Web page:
Sadie, my oldest daughter, gets a kick out of the fast-talking blurbs at the end of car and pharmaceutical commercials. In fact, I love it when those “fine prints” are excitedly auctioned off at the end of the commercial, just to hear her giggling.
Consider this post the fine print, if you will, of what is about to take over my blog. We have been in Costa Rica for just over two years, which means, of course, that it is just about time to blow this joint. I won’t go into all the reasons why you are just now hearing about our time here. But, I will spend the time remaining creating a kind of travelogue (travelblogue?) about some of the adventures we’ve had while in this part of the world.
Where’s the fine print, you ask? Allow me. Title is a little long, I suppose, but dead-on. Feel free to read the following with the voice of your favorite fine-print reader from the radio playing in your brain.
A Day/Week/Month in My Normal Life So You Don’t Get Confused & Start Thinking All We Do Is Go to the Beach
My brain calculates why it should be getting out of bed
then operates at minimal levels until properly fueled by coffee.
The mechanical whizzers that keep the abundance of lovely hedges surrounding everyone’s house, well, lovely
interrupt my read-alouds worse than any toddler ever could.
But, the hedges are lovely.
I remind my children to wash dishes, take out the trash, make up their beds
and then I remind myself of the same things
do the laundry
sweep the patio
oh, and feed the kids
And text Travis little love letters like
ice cream please.
with chocolate shell
can you make sangria.
And see? I’m grateful to have such indulgences easily available
for a price.
I think of friends and family
call someone if I can eek out a few moments
then wonder why they don’t call back.
I check my Facebook and find
far-away friends putting on happy faces
and insight into American culture.
sew something or
knit something or
watch some television.
I kill ants
and massive amounts of mosquitos.
I linger in bed as long as possible before going to market
where we find the best papayas, mangoes, bananas, strawberries,
crazy-large zucchinis and carrots
eggplants (that might have worms)
broccoli (with tiny, perfectly-matching green bugs)
all while speaking Spanish
and hoping they don’t think we’re tourists
because we need cheap food.
Because we have hungry kids
who have grown a LOT in our time here
and we are still a single-income family.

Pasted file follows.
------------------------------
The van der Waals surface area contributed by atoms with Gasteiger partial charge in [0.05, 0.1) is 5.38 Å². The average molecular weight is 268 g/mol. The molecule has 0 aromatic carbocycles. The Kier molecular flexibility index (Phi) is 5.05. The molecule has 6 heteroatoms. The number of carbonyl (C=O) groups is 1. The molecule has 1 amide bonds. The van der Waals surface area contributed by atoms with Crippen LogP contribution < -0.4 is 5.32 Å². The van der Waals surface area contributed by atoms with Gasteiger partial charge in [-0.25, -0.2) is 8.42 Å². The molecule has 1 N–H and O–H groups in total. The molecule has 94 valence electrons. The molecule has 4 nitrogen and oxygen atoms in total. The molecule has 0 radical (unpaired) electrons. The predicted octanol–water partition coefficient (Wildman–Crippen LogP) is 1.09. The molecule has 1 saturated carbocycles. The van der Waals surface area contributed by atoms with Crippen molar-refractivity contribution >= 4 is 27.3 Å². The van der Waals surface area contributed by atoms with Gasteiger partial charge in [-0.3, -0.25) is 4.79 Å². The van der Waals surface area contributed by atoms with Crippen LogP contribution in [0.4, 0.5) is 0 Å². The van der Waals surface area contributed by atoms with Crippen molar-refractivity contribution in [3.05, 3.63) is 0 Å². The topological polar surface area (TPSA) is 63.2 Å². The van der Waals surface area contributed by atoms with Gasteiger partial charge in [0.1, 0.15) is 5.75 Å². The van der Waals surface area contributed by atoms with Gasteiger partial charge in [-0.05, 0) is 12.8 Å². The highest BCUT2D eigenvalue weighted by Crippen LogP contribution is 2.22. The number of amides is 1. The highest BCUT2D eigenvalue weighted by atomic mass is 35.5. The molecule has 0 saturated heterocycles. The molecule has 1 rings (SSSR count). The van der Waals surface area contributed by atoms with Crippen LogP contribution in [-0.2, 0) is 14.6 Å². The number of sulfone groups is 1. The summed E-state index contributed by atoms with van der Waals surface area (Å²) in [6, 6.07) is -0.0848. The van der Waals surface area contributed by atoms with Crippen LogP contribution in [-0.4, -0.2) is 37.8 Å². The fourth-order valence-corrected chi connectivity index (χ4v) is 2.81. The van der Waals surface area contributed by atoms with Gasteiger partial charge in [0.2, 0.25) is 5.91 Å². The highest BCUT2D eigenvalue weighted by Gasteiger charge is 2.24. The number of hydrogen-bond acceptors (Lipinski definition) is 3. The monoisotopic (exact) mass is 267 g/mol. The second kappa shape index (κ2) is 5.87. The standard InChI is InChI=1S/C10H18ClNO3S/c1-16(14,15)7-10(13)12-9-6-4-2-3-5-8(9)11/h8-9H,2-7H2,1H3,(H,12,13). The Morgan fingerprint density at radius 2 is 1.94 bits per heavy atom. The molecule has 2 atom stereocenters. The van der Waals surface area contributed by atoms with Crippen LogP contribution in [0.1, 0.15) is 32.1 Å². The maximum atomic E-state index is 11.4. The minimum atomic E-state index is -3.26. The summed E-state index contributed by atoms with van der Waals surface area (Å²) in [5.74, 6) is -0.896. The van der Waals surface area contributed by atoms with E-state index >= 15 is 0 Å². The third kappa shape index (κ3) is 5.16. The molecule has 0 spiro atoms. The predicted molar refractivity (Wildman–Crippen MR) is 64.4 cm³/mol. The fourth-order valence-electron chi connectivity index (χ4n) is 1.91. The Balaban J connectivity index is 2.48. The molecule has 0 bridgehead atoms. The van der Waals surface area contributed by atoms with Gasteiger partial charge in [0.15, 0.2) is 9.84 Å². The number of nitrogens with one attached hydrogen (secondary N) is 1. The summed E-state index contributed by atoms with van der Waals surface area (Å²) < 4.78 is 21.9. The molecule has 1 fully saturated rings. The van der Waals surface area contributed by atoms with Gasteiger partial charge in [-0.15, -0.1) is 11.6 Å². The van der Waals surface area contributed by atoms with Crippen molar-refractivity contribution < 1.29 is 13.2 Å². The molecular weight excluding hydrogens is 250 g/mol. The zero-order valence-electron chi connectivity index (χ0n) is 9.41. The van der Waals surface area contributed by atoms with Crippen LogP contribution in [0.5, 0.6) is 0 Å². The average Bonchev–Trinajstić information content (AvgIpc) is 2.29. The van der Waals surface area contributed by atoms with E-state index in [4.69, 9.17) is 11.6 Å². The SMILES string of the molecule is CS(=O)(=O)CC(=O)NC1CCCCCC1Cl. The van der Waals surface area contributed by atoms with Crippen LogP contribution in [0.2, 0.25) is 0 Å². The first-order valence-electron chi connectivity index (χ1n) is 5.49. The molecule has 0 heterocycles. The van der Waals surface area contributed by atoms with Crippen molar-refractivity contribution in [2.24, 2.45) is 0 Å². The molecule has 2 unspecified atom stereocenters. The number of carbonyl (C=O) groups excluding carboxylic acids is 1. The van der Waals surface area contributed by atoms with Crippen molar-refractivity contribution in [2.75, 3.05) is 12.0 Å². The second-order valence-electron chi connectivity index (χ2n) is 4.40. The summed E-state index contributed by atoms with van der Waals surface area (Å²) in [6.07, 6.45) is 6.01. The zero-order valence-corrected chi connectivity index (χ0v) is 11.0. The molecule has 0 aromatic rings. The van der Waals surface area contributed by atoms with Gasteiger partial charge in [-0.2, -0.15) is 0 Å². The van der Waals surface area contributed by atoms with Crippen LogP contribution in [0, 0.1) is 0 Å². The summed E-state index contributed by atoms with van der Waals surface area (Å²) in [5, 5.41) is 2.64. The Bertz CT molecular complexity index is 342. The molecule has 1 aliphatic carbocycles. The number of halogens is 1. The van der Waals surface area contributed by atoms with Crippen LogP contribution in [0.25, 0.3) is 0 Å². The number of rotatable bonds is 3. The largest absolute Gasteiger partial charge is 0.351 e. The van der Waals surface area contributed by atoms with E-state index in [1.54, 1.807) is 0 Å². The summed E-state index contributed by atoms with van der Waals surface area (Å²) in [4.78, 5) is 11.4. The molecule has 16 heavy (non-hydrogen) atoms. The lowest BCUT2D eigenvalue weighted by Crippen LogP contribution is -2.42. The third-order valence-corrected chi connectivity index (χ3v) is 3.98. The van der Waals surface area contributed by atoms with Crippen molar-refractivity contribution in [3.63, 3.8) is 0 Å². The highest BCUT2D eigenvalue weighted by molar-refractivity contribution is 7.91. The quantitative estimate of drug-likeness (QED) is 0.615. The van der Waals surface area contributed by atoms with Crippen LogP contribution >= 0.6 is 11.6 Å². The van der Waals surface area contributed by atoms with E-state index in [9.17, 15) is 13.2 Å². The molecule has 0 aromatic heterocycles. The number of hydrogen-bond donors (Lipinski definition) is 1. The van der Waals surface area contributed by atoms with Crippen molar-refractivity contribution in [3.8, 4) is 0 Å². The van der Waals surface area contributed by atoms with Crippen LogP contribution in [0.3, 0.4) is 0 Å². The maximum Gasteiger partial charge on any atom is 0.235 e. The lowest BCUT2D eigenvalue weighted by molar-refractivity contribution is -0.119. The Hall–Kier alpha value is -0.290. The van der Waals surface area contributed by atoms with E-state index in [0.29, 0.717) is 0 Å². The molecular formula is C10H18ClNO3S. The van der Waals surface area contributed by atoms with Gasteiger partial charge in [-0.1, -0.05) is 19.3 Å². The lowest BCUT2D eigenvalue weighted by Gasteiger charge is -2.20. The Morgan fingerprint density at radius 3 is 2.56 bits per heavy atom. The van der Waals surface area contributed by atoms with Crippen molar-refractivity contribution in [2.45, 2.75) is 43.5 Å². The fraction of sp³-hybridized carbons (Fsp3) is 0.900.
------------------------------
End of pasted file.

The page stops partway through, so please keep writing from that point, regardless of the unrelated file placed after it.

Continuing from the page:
We worship with wonderful believers
and sometimes the sun is setting just at the end of the sermon and the breeze is whispering through the sanctuary
and sometimes there is no fresh air, and instead I feel sweat dripping down my back.
We hope for biblical sermons
and sometimes we get them.
We improvise with streaming sermons from our “home” churches in the States.
Wow, are we grateful for that ability
but there are sometimes tears
as the kids remember their friends sitting in those pews, listening to the same sermons.
And we have tears too.
Because we remember the ease of getting to church
the abundance of friends found there
being part of community
instead of feeling apart from community
because we are with the embassy
exempted from much that is local.
We travel around in traffic
that looks like testing for a video game
in our cars that can’t get fixed without weeks or months
of hounding down the really pleasant, friendly mechanic.
And the cars must be fixed and in condition
for a loss
so we can buy newer cars
that our next post will allow to be imported.
I meet with friends
at the pool
or the park
or on their sofa that looks the same as mine (girl, I love your throw pillows!)
over drinks or books
or both whenever possible.
I weigh the months in my mind
am I still making a home
or getting ready to tear it apart
purge all extra poundage
for the next move.
I inventory our health.
Eyes, teeth, general.
Is it better to do it here
or in the States
or gamble with the next place?
I rewrite the school schedule, allowing for
the time lost in the States
and wondering when is the next time I can get away from it all